Riccardo Ricco’s 12-Year Ban Upheld

The Court of Arbitration for Sport (CAS) has dismissed the appeal of the Italian cyclist Riccardo Riccò against the decision of the Anti-Doping Tribunal of the Italian Olympic Committee that had imposed a suspension of twelve years on him, beginning on 19 April 2012, because of an anti-doping rule violation. The ban runs until April 2024.

The controversial Italian cyclist remains under contract to UCI Continental team Meridiana-Kamen but has been suspended from all competition until 2024. The former professional road bicycle racer from Italy joined UCI ProTeam Saunier Duval-Prodir in 2006 and won the Settimana Bergamasca.

An investigation into the banned Italian cyclist had revealed that he did perform a blood transfusion on himself on February 6 and was subsequently hospitalized with kidney problems. The cyclist had a bruise consistent with an injection site on one arm and asked the staff to inject him using the other arm, a nurse said. Meanwhile, the bacteriological analysis of the Italian cyclist’s blood disclosed an infection caused by a failed blood transfusion. The doctor who saved his life said Riccardo Ricco had confessed to having performed a blood transfusion on himself with blood that he kept in his refrigerator. The cyclist was suspended by his country’s national Olympic committee’s (CONI) anti-doping body and the ban imposed on the cyclist applies to events in Italy as well as abroad. Ricco, stating his innocence, said he injected himself with an iron solution but the claim was dismissed by experts who said it would not have produced the symptoms he was suffering from.

Nicknamed “Cobra”, Ricco won two stages at the 2008 Tour de France but was thrown off the race after a positive test for Cera EPO (erythropoietin) and was given a ban for 20 months. The cyclist appealed to the CAS on 18 June 2012 to request the annulment of the CONI Anti-Doping Tribunal’s decision and argued that the proceedings before such body were flawed and that the Tribunal which handled the case was not impartial; Ricco also raised many procedural errors. His case was handled by a Sole Arbitrator, Professor Ulrich Haas (Germany), who considered that the arguments of Ricco were unfounded and that, in particular, he had failed to demonstrate a lack of impartiality by the CONI Anti-Doping Tribunal. Thereafter, the twelve year suspension was confirmed.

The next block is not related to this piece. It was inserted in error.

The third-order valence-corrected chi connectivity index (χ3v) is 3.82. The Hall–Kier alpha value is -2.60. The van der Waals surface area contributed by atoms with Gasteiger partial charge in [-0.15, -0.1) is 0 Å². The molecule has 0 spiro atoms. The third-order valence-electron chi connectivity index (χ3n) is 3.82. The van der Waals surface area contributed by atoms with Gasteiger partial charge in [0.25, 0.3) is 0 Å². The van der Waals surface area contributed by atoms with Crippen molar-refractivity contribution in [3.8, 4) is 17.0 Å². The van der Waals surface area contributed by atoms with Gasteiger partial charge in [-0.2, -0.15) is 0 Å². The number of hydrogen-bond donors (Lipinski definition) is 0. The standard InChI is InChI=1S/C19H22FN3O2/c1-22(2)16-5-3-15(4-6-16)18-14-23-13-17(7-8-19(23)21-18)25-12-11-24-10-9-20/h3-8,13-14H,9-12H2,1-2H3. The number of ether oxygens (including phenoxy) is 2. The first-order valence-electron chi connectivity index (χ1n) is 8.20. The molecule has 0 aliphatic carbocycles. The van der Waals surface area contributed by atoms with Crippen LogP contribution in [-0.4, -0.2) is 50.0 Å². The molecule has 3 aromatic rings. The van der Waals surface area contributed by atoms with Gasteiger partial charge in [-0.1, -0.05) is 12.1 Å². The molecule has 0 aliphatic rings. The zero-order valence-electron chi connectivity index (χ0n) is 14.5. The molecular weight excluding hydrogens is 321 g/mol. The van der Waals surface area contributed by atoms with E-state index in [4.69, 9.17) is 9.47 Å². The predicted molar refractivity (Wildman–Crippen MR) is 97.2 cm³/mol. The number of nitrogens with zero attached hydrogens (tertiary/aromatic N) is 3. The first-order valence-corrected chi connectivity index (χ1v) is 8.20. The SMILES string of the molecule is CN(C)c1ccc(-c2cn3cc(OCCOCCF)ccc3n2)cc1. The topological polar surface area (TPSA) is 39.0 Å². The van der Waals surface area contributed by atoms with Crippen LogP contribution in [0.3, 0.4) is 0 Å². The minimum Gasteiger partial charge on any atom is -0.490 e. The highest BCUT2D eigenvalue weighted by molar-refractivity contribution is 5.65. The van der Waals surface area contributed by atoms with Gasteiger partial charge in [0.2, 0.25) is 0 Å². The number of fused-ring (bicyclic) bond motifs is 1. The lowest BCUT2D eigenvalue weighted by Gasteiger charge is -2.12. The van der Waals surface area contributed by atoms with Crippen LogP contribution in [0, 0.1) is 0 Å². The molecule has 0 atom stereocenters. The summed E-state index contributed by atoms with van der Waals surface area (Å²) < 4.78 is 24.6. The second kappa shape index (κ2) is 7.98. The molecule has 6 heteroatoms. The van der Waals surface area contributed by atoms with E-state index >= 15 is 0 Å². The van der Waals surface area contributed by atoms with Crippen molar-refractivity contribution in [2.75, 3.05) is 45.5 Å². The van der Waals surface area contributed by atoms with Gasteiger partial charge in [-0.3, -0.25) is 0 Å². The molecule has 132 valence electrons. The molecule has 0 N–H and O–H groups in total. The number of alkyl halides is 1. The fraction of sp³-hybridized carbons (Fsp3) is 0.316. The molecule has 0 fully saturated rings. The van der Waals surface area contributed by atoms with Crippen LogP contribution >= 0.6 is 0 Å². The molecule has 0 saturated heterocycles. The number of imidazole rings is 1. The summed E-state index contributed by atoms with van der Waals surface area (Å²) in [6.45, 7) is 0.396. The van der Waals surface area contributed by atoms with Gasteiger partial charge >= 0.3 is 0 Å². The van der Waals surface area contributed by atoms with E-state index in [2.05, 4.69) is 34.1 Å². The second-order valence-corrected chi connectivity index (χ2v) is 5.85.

Riccardo Ricco was previously banned for doping at the 2008 Tour de France. In the past, Ricco and Leonardo Piepoli were sacked by the Spanish team Saunier Duval for “doping practices”. Piepoli was dismissed because of a “violation of the team’s ethics code” while Ricco tested positive for the blood-boosting drug EPO. The cyclist tested positive for the banned blood booster Continuous Erythropoiesis Receptor Activator (or CERA, a variant of Erythropoietin) on 17 July 2008 from a sample taken following the fourth stage, making him the third rider to test positive for this substance in the 2008 Tour de France after Moisés Dueñas of Barloworld and Manuel Beltrán of Liquigas. He later admitted to the Italian National Olympic Committee (CONI) that he had been taking EPO independent of the team in preparation for the 2008 Tour de France, and he accepted responsibility for his actions and apologized to his teammates and fans.

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